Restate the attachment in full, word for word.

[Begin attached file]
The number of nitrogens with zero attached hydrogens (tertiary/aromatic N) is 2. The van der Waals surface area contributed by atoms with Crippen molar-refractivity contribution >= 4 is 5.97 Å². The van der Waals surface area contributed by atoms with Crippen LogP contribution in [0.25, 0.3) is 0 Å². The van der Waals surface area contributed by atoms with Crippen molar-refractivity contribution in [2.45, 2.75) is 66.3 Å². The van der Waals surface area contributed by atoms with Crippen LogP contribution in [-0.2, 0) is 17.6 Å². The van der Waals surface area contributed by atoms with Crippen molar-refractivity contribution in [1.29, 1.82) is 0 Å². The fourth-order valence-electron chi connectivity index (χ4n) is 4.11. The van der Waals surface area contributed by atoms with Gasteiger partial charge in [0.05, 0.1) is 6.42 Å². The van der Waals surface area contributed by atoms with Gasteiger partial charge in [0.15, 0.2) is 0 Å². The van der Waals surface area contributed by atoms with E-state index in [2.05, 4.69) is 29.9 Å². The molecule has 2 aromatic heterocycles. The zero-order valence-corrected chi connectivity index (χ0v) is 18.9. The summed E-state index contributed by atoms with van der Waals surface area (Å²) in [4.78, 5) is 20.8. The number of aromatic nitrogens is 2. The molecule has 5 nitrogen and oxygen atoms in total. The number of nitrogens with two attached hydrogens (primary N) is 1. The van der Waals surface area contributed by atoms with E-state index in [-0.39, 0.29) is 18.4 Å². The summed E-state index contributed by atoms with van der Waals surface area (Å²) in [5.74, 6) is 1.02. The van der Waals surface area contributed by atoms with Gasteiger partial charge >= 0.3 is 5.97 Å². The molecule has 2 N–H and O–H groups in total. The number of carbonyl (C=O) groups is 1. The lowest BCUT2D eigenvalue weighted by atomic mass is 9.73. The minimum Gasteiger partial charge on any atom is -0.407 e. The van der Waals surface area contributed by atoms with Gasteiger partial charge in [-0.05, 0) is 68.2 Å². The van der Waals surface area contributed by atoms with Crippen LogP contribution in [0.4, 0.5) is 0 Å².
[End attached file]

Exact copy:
The number of nitrogens with zero attached hydrogens (tertiary/aromatic N) is 2. The van der Waals surface area contributed by atoms with Crippen molar-refractivity contribution >= 4 is 5.97 Å². The van der Waals surface area contributed by atoms with Crippen LogP contribution in [0.25, 0.3) is 0 Å². The van der Waals surface area contributed by atoms with Crippen molar-refractivity contribution in [2.45, 2.75) is 66.3 Å². The van der Waals surface area contributed by atoms with Crippen LogP contribution in [-0.2, 0) is 17.6 Å². The van der Waals surface area contributed by atoms with Crippen molar-refractivity contribution in [1.29, 1.82) is 0 Å². The fourth-order valence-electron chi connectivity index (χ4n) is 4.11. The van der Waals surface area contributed by atoms with Gasteiger partial charge in [0.05, 0.1) is 6.42 Å². The van der Waals surface area contributed by atoms with Gasteiger partial charge in [0.15, 0.2) is 0 Å². The van der Waals surface area contributed by atoms with E-state index in [2.05, 4.69) is 29.9 Å². The molecule has 2 aromatic heterocycles. The zero-order valence-corrected chi connectivity index (χ0v) is 18.9. The summed E-state index contributed by atoms with van der Waals surface area (Å²) in [4.78, 5) is 20.8. The number of aromatic nitrogens is 2. The molecule has 5 nitrogen and oxygen atoms in total. The number of nitrogens with two attached hydrogens (primary N) is 1. The van der Waals surface area contributed by atoms with E-state index in [-0.39, 0.29) is 18.4 Å². The summed E-state index contributed by atoms with van der Waals surface area (Å²) in [5.74, 6) is 1.02. The van der Waals surface area contributed by atoms with Gasteiger partial charge >= 0.3 is 5.97 Å². The molecule has 2 N–H and O–H groups in total. The number of carbonyl (C=O) groups is 1. The lowest BCUT2D eigenvalue weighted by atomic mass is 9.73. The minimum Gasteiger partial charge on any atom is -0.407 e. The van der Waals surface area contributed by atoms with Gasteiger partial charge in [-0.05, 0) is 68.2 Å². The van der Waals surface area contributed by atoms with Crippen LogP contribution in [0.4, 0.5) is 0 Å².